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Almost all attack vectors are increasing within healthcare organisations and that the risks posed by cyber attacks have grown significantly over the last year. That’s according to a survey carried out by One Poll on behalf of a cyber firm, that asked 100 cybersecurity managers working in UK healthcare.
George Patsis, CEO of Obrela Security Industries, said: “The most alarming findings are around medical IoT devices, which have experienced a 105 percent increase in attacks last year. Medical IoT devices are routinely being brought into the healthcare environment to automate processes. However, security is often an after-thought or not a high priority. Attackers exploit this loophole, and healthcare organisations need to act now before any serious damage is caused.”
When looking at the survey data from the study, 28 percent of UK healthcare organisations admitted to not being compliant with the European General Data Protection Regulation (the EU-wide GDPR). Healthcare organisations also revealed that 83 percent had experienced an increase in cyberattacks since the beginning of the pandemic, which has led to 80 percent receiving an increased security budget. However, 15 percent revealed that their security budgets have stayed the same despite the increase in attacks. When asked what makes UK healthcare organisations most vulnerable to cyberattacks, 50 percent said a lack of resources, 33 percent believe it is a lack of budget, 14 percent said a lack of skills.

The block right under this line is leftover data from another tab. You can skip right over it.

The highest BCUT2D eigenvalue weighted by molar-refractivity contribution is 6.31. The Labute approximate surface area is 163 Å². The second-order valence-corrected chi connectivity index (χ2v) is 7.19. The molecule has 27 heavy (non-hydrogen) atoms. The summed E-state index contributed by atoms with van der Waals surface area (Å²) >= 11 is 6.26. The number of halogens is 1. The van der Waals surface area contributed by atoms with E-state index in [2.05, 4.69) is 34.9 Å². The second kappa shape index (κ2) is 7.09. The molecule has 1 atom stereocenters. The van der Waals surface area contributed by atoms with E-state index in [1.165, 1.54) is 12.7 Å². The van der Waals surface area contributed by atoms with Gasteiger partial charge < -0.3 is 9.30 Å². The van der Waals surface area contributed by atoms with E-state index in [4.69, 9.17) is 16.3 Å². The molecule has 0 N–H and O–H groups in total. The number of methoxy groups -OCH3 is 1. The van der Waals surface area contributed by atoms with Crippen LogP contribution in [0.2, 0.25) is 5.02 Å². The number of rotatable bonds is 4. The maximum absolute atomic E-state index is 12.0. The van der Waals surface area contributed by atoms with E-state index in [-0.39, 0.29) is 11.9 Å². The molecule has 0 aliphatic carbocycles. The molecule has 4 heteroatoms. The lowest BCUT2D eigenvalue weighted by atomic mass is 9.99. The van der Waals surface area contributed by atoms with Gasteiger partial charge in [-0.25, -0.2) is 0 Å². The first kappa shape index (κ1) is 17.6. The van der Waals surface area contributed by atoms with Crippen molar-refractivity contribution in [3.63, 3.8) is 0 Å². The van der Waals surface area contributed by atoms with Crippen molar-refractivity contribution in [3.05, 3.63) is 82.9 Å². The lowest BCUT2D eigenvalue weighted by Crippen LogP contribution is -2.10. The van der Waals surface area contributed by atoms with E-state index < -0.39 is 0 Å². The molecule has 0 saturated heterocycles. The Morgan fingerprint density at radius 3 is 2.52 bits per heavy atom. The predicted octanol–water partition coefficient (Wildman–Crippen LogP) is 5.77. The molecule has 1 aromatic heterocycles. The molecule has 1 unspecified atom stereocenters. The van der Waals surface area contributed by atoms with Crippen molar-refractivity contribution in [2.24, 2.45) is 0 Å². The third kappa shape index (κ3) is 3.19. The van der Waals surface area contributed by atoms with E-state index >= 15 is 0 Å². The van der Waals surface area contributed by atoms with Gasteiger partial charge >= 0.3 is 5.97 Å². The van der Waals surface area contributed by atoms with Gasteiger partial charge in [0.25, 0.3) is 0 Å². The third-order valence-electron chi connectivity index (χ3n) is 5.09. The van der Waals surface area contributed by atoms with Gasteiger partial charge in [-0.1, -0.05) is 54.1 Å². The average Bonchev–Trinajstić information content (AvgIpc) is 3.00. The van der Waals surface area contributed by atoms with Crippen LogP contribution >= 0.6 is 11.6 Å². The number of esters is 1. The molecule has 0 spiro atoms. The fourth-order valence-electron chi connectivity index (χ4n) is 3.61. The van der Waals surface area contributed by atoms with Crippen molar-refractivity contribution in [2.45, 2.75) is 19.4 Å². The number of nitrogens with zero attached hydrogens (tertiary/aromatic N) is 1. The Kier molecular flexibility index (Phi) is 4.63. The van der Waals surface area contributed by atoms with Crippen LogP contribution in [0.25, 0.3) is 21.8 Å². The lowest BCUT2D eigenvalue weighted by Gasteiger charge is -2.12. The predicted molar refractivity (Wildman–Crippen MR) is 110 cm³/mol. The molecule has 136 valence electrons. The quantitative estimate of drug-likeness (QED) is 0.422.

The rises in cyber attacks reported cover targeting IT infrastructure; attacks by email, which could suggest ransomware; and insider attacks.
Patsis added: “Healthcare organisations hold some of the world’s most sensitive data, and our study shows many are completely unprepared for cyberattacks. Threat actors target valuable confidential data, making healthcare a growing target, and ransomware is steadily picking up pace as today’s cyber-weapon of choice. However, most organisations will not be able to identify a data leakage or a security compromise before it is too late. When protecting against cyberattacks and ransomware, healthcare executives need to realise that preventing all attacks is nearly impossible. Organisations must reassess their security towards operational resilience and their ability to deliver their intended outcome against adverse cyber events. Rather than buying the latest security technology, we need to understand that cybersecurity is not a product; it is a process. Therefore, we need to increase the visibility of the digital cyberspace, control access, identify malicious activity and respond to security threats and vulnerabilities before they become problems.”
The firm recently founded Obrela Security Industries GmbH, based in the Frankfurt am Main area, as a local subsidiary for the German-speaking market.